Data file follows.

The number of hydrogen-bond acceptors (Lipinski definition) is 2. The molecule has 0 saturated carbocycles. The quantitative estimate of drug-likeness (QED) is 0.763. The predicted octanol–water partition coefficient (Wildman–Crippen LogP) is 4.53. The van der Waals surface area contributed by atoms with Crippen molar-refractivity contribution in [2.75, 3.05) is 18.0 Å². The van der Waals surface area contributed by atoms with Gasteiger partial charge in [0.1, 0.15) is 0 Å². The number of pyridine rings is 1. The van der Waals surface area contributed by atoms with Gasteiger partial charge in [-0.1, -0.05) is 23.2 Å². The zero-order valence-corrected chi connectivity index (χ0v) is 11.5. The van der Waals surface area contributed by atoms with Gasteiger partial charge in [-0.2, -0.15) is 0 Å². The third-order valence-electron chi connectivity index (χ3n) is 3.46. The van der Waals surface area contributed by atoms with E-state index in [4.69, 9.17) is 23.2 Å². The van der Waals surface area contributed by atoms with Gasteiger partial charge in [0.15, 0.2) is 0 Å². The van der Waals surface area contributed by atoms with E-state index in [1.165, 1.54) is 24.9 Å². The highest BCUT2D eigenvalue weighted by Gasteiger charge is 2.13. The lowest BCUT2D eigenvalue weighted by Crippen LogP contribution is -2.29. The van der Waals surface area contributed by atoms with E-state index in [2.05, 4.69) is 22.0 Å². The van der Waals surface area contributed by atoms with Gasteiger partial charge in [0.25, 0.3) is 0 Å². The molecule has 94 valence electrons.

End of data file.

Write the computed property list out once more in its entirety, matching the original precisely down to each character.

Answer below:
The number of hydrogen-bond acceptors (Lipinski definition) is 2. The molecule has 0 saturated carbocycles. The quantitative estimate of drug-likeness (QED) is 0.763. The predicted octanol–water partition coefficient (Wildman–Crippen LogP) is 4.53. The van der Waals surface area contributed by atoms with Crippen molar-refractivity contribution in [2.75, 3.05) is 18.0 Å². The van der Waals surface area contributed by atoms with Gasteiger partial charge in [0.1, 0.15) is 0 Å². The number of pyridine rings is 1. The van der Waals surface area contributed by atoms with Gasteiger partial charge in [-0.1, -0.05) is 23.2 Å². The zero-order valence-corrected chi connectivity index (χ0v) is 11.5. The van der Waals surface area contributed by atoms with Gasteiger partial charge in [-0.2, -0.15) is 0 Å². The third-order valence-electron chi connectivity index (χ3n) is 3.46. The van der Waals surface area contributed by atoms with E-state index in [4.69, 9.17) is 23.2 Å². The van der Waals surface area contributed by atoms with Gasteiger partial charge in [0.15, 0.2) is 0 Å². The van der Waals surface area contributed by atoms with E-state index in [1.165, 1.54) is 24.9 Å². The highest BCUT2D eigenvalue weighted by Gasteiger charge is 2.13. The lowest BCUT2D eigenvalue weighted by Crippen LogP contribution is -2.29. The van der Waals surface area contributed by atoms with E-state index in [2.05, 4.69) is 22.0 Å². The van der Waals surface area contributed by atoms with Gasteiger partial charge in [0.25, 0.3) is 0 Å². The molecule has 94 valence electrons.